dogwood

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dogwood

or

cornel

(kôr`nəl), shrub or tree of the genus Cornus, chiefly of north temperate and tropical mountain regions, characteristically having an inconspicuous flower surrounded by large, showy bracts which are often mistaken for petals. This trait is evident in the flowering dogwood (C. florida) of E North America, with white or pink bracts, and the very similar Pacific dogwood (C. nuttallii) of the West. Dogwood anthracnose, a fungal disease, has killed many wild woodland dogwoods since the 1980s. Both species are cultivated as ornamentals. Their bark, rich in tannin, has been used medicinally (as is that of the other species of Cornus), for example, as a quininequinine
, white crystalline alkaloid with a bitter taste. Before the development of more effective synthetic drugs such as quinacrine, chloroquine, and primaquine, quinine was the specific agent in the treatment of malaria.
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 substitute. Their hard wood is used for various objects, e.g., machinery bearings and tool handles. The fruits of some species are edible, e.g., those of the Old World cornelian cherry (C. mas), used also for preserves and the French liqueur vin de cornouille. The bunchberry, or dwarf cornel (C. canadensis), is a low herbaceous wildflower of North America. Dogwoods are classified in the division MagnoliophytaMagnoliophyta
, division of the plant kingdom consisting of those organisms commonly called the flowering plants, or angiosperms. The angiosperms have leaves, stems, and roots, and vascular, or conducting, tissue (xylem and phloem).
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, class Magnoliopsida, order Cornales, family Cornaceae.
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dogwood

dogwood

Most dogwood fruits are super bitter and not edible, but one palatable species is called Cornelian Cherry (available from EdibleLandscaping.com). The root-bark tea from normal Dogwoods used historically as an astringent (stops bleeding), pain-reducing anti-inflammatory, laxative, cough suppressant for malaria, fever, uterine problems and diarrhea. Twigs are chewed to clean and whiten teeth.

Dogwood

 

shrubs and trees of several species. Swida sanguinea is usually called dogwood; it is widespread in western and central regions of the European USSR and in middle and southern Europe; more rarely, S. australis, which grows in the Crimea, the Caucasus, and Asia Minor, is called dogwood. They are shrubs or low trees of the family Cornaceae, having purple shoots, white flowers and corymbiform inflorescences without spathes, and opposite, simple leaves, pale-green underneath. The fruits are juicy and spherical, blue-black or black. Both species are widely grown as ornamentals. Sometimes the wild service tree is called dogwood.


Dogwood

 

(Cornus), a genus of trees and shrubs of the family Cornaceae. The leaves are simple, entire, and opposite. The small bisexual flowers are gathered in umbellate clusters. The fruits are fleshy red drupes on stalks. Four species are found in central and southern Europe, Asia Minor, central China, Japan, and North America (California). The Soviet Union has one species, the cornelian cherry (Cornus mas). It grows in the underbrush and thickets at the edges of leafy forests in the southwestern European USSR, the Crimea, and the Caucasus. Its fruits are eaten fresh and used in preserves and compotes. The hard heavy wood is used in the manufacture of various items. Dogwood trees contain tannins, and are nectar-bearing.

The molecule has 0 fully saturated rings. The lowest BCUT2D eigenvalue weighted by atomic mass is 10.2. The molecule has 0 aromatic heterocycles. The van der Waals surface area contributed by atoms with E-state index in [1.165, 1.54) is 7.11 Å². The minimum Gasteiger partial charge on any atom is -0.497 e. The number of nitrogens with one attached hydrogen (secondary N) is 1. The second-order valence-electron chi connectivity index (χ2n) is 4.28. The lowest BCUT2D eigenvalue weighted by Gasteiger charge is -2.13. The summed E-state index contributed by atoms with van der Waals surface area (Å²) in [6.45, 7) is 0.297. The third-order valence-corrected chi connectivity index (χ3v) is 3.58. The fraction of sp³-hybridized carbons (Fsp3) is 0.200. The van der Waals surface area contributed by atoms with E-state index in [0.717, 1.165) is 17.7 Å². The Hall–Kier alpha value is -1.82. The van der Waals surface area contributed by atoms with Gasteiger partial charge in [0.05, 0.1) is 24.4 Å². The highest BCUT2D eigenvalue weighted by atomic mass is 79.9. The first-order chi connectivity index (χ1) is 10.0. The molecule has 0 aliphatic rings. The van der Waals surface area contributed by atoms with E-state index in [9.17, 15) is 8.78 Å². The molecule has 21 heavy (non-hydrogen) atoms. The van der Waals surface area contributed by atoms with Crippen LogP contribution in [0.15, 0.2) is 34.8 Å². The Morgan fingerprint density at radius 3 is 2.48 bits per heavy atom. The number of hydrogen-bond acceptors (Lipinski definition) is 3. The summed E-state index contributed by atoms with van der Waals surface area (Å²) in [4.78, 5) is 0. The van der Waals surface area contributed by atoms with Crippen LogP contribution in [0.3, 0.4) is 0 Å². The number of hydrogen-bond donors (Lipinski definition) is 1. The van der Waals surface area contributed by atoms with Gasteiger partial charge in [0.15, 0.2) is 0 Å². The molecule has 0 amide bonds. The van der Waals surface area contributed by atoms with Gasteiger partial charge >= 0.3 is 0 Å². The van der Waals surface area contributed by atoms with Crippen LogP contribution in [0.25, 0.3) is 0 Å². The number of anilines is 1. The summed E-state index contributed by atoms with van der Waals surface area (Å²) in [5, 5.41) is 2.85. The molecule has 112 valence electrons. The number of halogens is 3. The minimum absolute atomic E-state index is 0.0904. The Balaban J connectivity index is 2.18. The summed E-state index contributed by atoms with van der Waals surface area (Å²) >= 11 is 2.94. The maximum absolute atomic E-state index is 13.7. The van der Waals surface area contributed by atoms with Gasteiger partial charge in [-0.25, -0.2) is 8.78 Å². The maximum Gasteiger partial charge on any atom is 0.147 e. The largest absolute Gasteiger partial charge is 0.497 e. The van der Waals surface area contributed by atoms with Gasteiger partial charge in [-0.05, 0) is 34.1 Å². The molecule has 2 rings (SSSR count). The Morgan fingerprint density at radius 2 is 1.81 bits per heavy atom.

dogwood

of North Carolina and Virginia. [Flower Symbolism: Golenpaul, 639]
References in periodicals archive ?
Or choose Cornus alba 'Sibirica' - Siberian dogwood - for lively red stems all year.
Critique: "Self-Portrait with Dogwood" reveals Christopher Merrill as a master of the English language and as having a genuine flair for consistently engaging his readers with observations that are as informed and informative as they are thoughtful and thought-provoking.
"We are evaluating the performance of dogwood germplasm at the arboretum as well as novel cultivars available in the American nursery industry to find those most suited to the Japanese clime," says Olsen.
Birch Ghost bramble Eucalyptus Dogwood Corkscrew hazel Willow and dogwood work well together
The Bob Timberlake Eternal Dogwood is a vigorous grower and resistant to cold, drought, and mildew.
People photographed it and wrote about it, and many an artist tried to capture its essence on canvas, but a mere camera never did the tree justice, and no artist yet has been able to capture the dogwood's soul.
In the wild, Pacific dogwood produces creamy white, saucer-size flowers that "look like doves landing on thin, dark branches," notes professor Marcia Braga, head of environmental horticulture at Sierra College in Rocklin.
Dogwoods are usually hardy and trouble-free in reasonably well-drained soils, though they can be affected by the fungal disease anthracnose.
Those who suppose flowering dogwoods are just pretty additions to the landscape would be wrong.
PLANT OF THE WEEK - Cornus (Dogwood) SOME dogwoods like Cornus sanguinea 'Midwinter Fire' become attractive during the autumn, when their leaves turn a delicate yellow-orange before falling to reveal fantastic stem colours.
Catoctin historically had high numbers of eastern flowering dogwoods (Cornus florida) but suffered a substantial mortality rate once the disease invaded the park.
We present evidence that dead dogwoods tend to have larger neighboring conspecifics than do living dogwoods, that smaller trees have higher levels of foliar infection than larger trees and that in trees of reproductive size, higher levels of anthracnose infection are associated with lower fruit production.